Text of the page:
DAENERYS I. Daenerys Stormborn. No description necessary, I assume. Show her wearing the three-headed dragon crown she was given in Qarth, as described in A CLASH OF KING. Might be good to include the three dragons in the picture. Show them very young, as hatchings, one in her lap, one wrapped around her arm and shoulder, one flying just above her.

And that's it.

Concerning Theon

Theon won't be in A FEAST FOR CROWS, but that's not to say he won't turn up again in some future volume. He's not dead... though at times he wishes he were.

Concerning the Crakehalls

Mr. Martin, I find the Crakehall family very interesting. It's one of many tidbits that make me want to know more. Will we learn more about House Crakehall in future volumes?

You'll see a few glimpses of Strongboar in FEAST, for what it's worth.

Concerning the Great Bastards

[Note: The following is a mail sent to Les Dabel, of Dabel Brothers Productions, as part of their preparation for adapting an excerpt from "The Sworn Sword" in the second edition of the Hedge Knight graphic novel. Included at the end is a follow-up.]

Do you have LEGENDS II? There's a detailed description of Bloodraven, aka Lord Brynden Rivers, in "The Sworn Sword." He is the most distinctive of the three, an albino with a red winestain birthmark on his neck and cheek that looks (vaguely) like a raven in flight.

Daemon Blackfyre and Bittersteel, aka Ser Aegor Rivers, are both bastard sons of King Aegon IV (the Unworthy), although Daemon is Targ on both sides, while Bittersteel's mother was a Bracken. Bloodraven is also the king's bastard, by yet another mother.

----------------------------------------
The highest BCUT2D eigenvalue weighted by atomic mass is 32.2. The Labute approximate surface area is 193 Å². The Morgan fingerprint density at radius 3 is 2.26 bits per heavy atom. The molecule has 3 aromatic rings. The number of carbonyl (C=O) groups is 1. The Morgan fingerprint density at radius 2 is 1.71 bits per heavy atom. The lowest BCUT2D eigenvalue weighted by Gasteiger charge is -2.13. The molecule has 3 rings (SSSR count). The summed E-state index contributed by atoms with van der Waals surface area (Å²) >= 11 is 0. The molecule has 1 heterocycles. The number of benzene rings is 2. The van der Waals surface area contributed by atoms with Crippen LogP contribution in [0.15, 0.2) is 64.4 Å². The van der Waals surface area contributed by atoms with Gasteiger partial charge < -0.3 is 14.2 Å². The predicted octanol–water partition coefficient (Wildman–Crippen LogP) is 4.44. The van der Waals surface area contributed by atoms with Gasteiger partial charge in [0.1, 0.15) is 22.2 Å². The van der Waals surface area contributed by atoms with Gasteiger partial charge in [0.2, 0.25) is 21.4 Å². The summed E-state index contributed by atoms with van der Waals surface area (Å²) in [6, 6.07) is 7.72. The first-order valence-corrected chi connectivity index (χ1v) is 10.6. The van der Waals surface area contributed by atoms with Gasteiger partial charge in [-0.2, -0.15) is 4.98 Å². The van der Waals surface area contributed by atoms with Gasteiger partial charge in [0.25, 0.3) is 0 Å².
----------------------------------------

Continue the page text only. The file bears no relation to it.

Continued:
At the time of the Redgrass Field, Daemon Blackfyre was 26, and his twin sons Aegon and Aemon, who squired for him, were 12. Bittersteel was 24, and Bloodraven 21. This was about thirteen years before "The Hedge Knight." Daemon was very much a Targaryen, albeit bastard born. He had the silver-gold hair, the purple eyes. He looked heroic; tall, muscular, handsome, wide shoulders, flat stomach. A great warrior. Clean-shaven, wears his hair long, like Marvel's Thor. Can be charming and charismatic too, with a winning smile. He used the arms of House Targaryen on his battle standards, but with the colors reversed: a black three-headed dragon on a red field. He'd bear the same sigil on his shield. I can imagine him in gorgeous, ornate plate armor, red and black, black dragon wings sprouting from his helm.

Bittersteel is also imposing in appearance, but since his mother was not a Targ, he does not have the coloring. He has the purple eyes, but his hair is black. A close-cropped beard, hardly more than a shadow. Somewhat of a Conan look to him; not the Frank Frazetta Conan, and definitely not the Arnold Conan, but more the Barry Windsor-Smith Conan, lean and lithe and hard. And angry. Handsome in a dark brooding way, but pissed off at his bastard's lot in life. No smiles here. No-nonsense grey steel armor with a horsehead crest on the helm. His white shield has a grey longsword displayed bendy sinister, with a black dragon's head above and a red horse's head below, both facing out.